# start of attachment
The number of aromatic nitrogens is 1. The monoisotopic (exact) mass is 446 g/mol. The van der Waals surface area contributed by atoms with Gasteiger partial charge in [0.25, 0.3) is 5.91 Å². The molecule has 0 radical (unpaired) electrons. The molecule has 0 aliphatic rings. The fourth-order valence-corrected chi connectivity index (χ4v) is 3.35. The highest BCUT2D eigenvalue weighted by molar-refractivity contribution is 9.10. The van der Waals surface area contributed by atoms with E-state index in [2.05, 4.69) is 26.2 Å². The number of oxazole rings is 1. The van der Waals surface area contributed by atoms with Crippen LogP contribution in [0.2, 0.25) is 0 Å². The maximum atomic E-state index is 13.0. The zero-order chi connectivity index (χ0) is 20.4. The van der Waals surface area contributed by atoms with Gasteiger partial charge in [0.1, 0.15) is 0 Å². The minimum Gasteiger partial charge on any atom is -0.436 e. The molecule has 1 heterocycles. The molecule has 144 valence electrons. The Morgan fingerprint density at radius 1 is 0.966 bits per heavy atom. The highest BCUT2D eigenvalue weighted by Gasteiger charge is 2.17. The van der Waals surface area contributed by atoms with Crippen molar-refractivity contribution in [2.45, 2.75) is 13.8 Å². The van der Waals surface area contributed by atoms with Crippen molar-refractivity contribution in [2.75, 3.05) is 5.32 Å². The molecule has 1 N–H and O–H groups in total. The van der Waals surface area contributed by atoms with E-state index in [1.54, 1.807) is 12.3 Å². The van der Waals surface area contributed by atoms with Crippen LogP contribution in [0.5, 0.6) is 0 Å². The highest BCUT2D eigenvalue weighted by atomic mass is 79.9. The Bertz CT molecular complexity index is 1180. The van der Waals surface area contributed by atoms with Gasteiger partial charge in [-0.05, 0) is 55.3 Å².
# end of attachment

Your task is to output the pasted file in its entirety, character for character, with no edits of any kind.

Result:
The number of aromatic nitrogens is 1. The monoisotopic (exact) mass is 446 g/mol. The van der Waals surface area contributed by atoms with Gasteiger partial charge in [0.25, 0.3) is 5.91 Å². The molecule has 0 radical (unpaired) electrons. The molecule has 0 aliphatic rings. The fourth-order valence-corrected chi connectivity index (χ4v) is 3.35. The highest BCUT2D eigenvalue weighted by molar-refractivity contribution is 9.10. The van der Waals surface area contributed by atoms with E-state index in [2.05, 4.69) is 26.2 Å². The number of oxazole rings is 1. The van der Waals surface area contributed by atoms with Crippen LogP contribution in [0.2, 0.25) is 0 Å². The maximum atomic E-state index is 13.0. The zero-order chi connectivity index (χ0) is 20.4. The van der Waals surface area contributed by atoms with Gasteiger partial charge in [0.1, 0.15) is 0 Å². The minimum Gasteiger partial charge on any atom is -0.436 e. The molecule has 1 heterocycles. The molecule has 144 valence electrons. The Morgan fingerprint density at radius 1 is 0.966 bits per heavy atom. The highest BCUT2D eigenvalue weighted by Gasteiger charge is 2.17. The van der Waals surface area contributed by atoms with Crippen molar-refractivity contribution in [2.45, 2.75) is 13.8 Å². The van der Waals surface area contributed by atoms with Crippen molar-refractivity contribution in [2.75, 3.05) is 5.32 Å². The molecule has 1 N–H and O–H groups in total. The van der Waals surface area contributed by atoms with E-state index in [1.54, 1.807) is 12.3 Å². The van der Waals surface area contributed by atoms with Crippen LogP contribution in [0.5, 0.6) is 0 Å². The highest BCUT2D eigenvalue weighted by atomic mass is 79.9. The Bertz CT molecular complexity index is 1180. The van der Waals surface area contributed by atoms with Gasteiger partial charge in [-0.05, 0) is 55.3 Å².